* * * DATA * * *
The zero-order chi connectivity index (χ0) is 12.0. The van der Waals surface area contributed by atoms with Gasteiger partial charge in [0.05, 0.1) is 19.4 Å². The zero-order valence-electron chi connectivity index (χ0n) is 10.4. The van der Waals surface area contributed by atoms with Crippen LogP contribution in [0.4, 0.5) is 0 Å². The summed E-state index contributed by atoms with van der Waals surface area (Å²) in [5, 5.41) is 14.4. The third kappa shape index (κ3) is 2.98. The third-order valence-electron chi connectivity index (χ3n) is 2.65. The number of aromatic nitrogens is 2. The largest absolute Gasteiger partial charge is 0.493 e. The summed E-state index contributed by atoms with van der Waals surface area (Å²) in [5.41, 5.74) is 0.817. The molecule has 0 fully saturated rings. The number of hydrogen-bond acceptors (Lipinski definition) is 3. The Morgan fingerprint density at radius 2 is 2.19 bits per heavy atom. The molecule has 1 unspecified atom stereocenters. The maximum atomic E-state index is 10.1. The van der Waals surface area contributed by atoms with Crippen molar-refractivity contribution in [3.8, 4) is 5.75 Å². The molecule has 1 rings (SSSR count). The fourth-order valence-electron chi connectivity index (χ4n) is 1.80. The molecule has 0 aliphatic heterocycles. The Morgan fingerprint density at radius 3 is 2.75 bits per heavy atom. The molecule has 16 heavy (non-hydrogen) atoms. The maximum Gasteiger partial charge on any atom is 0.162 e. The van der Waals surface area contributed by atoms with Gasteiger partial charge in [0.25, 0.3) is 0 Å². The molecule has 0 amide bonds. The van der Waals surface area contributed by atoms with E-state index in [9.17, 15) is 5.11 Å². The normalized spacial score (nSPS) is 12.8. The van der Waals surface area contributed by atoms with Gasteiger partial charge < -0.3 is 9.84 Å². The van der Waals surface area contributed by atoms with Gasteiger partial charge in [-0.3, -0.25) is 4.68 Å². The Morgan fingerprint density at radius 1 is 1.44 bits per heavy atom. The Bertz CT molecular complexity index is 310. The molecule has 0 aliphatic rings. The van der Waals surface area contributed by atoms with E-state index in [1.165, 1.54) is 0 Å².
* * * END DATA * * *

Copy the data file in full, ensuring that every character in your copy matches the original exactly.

The zero-order chi connectivity index (χ0) is 12.0. The van der Waals surface area contributed by atoms with Gasteiger partial charge in [0.05, 0.1) is 19.4 Å². The zero-order valence-electron chi connectivity index (χ0n) is 10.4. The van der Waals surface area contributed by atoms with Crippen LogP contribution in [0.4, 0.5) is 0 Å². The summed E-state index contributed by atoms with van der Waals surface area (Å²) in [5, 5.41) is 14.4. The third kappa shape index (κ3) is 2.98. The third-order valence-electron chi connectivity index (χ3n) is 2.65. The number of aromatic nitrogens is 2. The largest absolute Gasteiger partial charge is 0.493 e. The summed E-state index contributed by atoms with van der Waals surface area (Å²) in [5.41, 5.74) is 0.817. The molecule has 0 fully saturated rings. The number of hydrogen-bond acceptors (Lipinski definition) is 3. The Morgan fingerprint density at radius 2 is 2.19 bits per heavy atom. The molecule has 1 unspecified atom stereocenters. The maximum atomic E-state index is 10.1. The van der Waals surface area contributed by atoms with Crippen molar-refractivity contribution in [3.8, 4) is 5.75 Å². The molecule has 1 rings (SSSR count). The fourth-order valence-electron chi connectivity index (χ4n) is 1.80. The molecule has 0 aliphatic heterocycles. The Morgan fingerprint density at radius 3 is 2.75 bits per heavy atom. The molecule has 16 heavy (non-hydrogen) atoms. The maximum Gasteiger partial charge on any atom is 0.162 e. The van der Waals surface area contributed by atoms with Gasteiger partial charge in [0.25, 0.3) is 0 Å². The molecule has 0 amide bonds. The van der Waals surface area contributed by atoms with E-state index in [9.17, 15) is 5.11 Å². The normalized spacial score (nSPS) is 12.8. The van der Waals surface area contributed by atoms with Gasteiger partial charge < -0.3 is 9.84 Å². The van der Waals surface area contributed by atoms with Gasteiger partial charge in [-0.3, -0.25) is 4.68 Å². The Morgan fingerprint density at radius 1 is 1.44 bits per heavy atom. The Bertz CT molecular complexity index is 310. The molecule has 0 aliphatic rings. The van der Waals surface area contributed by atoms with E-state index in [1.165, 1.54) is 0 Å².